Brazilian President Luiz Inácio Lula da Silva’s ratification of the Raposa Serra do Sol indigenous territory in the Amazon state of Roraima represents a key victory for Indians in the region, who have struggled for more than 30 years for recognition of their land rights.
More than twenty indigenous people have died in disputes over the territory, while hundreds more have lost their homes and livestock, Amnesty International said today.
“It is now essential that the Federal government take the necessary steps to provide security in the region during these vital first years of the officially recognised territory. Particularly as this is the period during which compensation claims will have to be settled,” said the organization.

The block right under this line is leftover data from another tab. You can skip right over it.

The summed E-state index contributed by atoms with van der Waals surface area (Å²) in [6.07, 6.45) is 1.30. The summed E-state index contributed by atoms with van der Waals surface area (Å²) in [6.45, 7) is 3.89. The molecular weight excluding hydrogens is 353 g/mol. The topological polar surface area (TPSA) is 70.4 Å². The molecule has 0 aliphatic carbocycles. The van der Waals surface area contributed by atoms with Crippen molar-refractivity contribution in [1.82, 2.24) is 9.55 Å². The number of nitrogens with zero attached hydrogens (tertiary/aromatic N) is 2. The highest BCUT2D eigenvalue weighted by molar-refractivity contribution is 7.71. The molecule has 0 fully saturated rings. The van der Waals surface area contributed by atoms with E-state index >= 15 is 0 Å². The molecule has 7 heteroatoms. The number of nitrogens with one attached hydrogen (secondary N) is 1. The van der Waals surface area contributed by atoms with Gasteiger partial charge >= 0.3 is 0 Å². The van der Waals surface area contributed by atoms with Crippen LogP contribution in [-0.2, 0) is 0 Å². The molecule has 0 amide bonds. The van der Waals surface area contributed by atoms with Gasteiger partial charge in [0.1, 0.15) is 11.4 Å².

Today on Brazil’s Day of the Indian, Amnesty International is also calling on the Brazilian federal government to ensure that this is not an isolated example, and that it be included as part of a wider strategy for settling indigenous land claims across the country.
“Up until now the indigenous policy of the Lula government has been inconsistent at best. The authorities must now turn their attention to the appalling plight of indigenous peoples in other parts of Brazil, such as the Guarani-Kaiowá of Mato Grosso do Sul,” the organization concluded.